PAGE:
While the mobile industry has been focused on the wearable market as a whole lately, especially when it comes to trying the find the perfect smartwatch, there's been another side of the wearable conversation that's been receiving almost as much attention. Actually, depending on who you ask, it may be getting just as much attention -- maybe even more.
There's an easy reason for this, of course. Watches have been around a very long time and serve a very distinct purpose, even if you throw in the whole fashion statement aspect of them, too. While some watches out there are super expensive, they usually offer the technology inside, and the looks on the outside, to make those price tags worthwhile. Smartwatches, on the other hand, are trying to shove a lot of technology into new designs that just don't really match what we've always seen. They're trying to provide the solution to a problem that many people haven't even admitted they're facing.
It'll happen eventually, especially with Android Wear around the corner, and with companies putting a bigger focus on releasing their own wearables. The focus we're starting to see, though, is the gadgets that put a bigger focus on fitness and health, rather than just being a "smart" watch.
Samsung announced two new smartwatches earlier this year, the real star of the show was the Gear Fit. A wearable that could very well tell you the time, as well as provide you with notifications from your smartphone (as long as it's a compatible device, mind you). The biggest focus of the device, though, was fitness and staying healthy. It even looked more like a fitness band, rather than a smartwatch. So would it be any surprise if companies like HTC, Apple, or others continued this trend, and just made sure that your fitness tracker could show you notifications and tell you the time?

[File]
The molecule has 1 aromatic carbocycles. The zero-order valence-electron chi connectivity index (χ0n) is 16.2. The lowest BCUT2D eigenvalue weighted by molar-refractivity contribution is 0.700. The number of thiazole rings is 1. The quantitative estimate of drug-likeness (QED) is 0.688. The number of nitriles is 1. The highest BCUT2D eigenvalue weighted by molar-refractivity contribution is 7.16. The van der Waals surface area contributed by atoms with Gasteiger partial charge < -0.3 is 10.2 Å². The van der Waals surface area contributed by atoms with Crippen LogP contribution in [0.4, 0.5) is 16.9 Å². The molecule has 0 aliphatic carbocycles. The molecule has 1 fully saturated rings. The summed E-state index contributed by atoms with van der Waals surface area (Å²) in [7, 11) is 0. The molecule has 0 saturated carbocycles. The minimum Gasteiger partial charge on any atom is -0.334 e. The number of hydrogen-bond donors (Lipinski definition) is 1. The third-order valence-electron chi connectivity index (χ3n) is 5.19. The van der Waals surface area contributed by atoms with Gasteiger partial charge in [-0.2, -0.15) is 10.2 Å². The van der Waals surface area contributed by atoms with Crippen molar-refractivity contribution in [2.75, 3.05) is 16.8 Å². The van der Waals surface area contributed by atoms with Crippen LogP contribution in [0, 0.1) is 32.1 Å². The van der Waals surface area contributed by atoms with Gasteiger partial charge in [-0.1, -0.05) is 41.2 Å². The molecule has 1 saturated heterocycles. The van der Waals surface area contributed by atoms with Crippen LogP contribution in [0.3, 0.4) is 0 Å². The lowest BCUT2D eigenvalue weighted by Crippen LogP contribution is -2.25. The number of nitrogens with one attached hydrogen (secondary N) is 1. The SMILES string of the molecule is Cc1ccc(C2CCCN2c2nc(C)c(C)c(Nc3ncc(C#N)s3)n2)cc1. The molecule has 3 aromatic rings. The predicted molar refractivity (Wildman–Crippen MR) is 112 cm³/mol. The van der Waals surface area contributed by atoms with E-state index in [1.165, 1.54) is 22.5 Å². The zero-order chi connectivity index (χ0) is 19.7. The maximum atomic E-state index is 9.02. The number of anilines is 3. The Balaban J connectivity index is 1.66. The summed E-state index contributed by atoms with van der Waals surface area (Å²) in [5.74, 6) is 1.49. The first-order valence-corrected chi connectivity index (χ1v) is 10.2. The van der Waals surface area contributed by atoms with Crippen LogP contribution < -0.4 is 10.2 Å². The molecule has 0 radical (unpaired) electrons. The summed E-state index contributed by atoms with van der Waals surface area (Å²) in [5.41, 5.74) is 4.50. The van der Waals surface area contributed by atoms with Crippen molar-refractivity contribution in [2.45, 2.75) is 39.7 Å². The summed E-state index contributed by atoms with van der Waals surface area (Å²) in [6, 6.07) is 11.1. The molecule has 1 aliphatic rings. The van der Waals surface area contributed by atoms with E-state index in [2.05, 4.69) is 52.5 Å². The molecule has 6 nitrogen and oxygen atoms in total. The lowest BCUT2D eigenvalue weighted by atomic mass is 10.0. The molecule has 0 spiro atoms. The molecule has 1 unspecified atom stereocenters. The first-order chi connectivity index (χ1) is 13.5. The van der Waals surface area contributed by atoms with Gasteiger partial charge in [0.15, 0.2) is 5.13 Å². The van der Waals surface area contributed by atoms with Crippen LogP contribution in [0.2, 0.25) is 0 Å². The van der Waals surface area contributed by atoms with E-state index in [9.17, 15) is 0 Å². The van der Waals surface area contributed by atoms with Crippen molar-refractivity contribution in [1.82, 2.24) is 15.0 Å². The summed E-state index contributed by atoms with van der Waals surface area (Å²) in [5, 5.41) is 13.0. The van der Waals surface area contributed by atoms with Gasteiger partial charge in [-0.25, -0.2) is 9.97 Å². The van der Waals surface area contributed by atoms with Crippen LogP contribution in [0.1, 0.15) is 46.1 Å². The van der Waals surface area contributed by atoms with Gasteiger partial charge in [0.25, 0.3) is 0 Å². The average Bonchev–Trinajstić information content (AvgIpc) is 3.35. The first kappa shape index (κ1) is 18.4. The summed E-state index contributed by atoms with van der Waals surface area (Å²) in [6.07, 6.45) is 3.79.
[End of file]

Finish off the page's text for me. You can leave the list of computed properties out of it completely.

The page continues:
Is that still a smartwatch?
Not according to the market. The two are distinct, and we're going to continue to see companies launch distinctive devices. Even as our smartwatches start to share some of those fitness aspects, there's still going to be the smartwatch and (fitness) wearable markers at retail locations.
The big push for fitness from the companies that build our favorite smartphones (and they're hoping your favorite wearable, too) is a step in the right direction, as far as I'm concerned. These devices have made it easier than ever before to just stay home, so it's good that these companies are promoting the idea of getting up and staying healthy.
Apple's showcased their new Health and Health Kit with iOS 8, which is designed to bring in all of your fitness information from any of the fitness tracking devices you may use. And Samsung's already outlined their own S Health movement, so you can track all the information you need while you wear their Gear Fit and use their apps. And now Google's reportedly set to unveil Google Fit, their response to Apple's own health-focused apps and services.
My question to you is this: Are you using these functions/devices/apps/services at all? Have you tapped into the fitness tracker in yourself, to help with the physical device that you've attached to your wrist (or wherever)? Or is this trend for the physical and fitness something you can't wait to see pass? Let me know!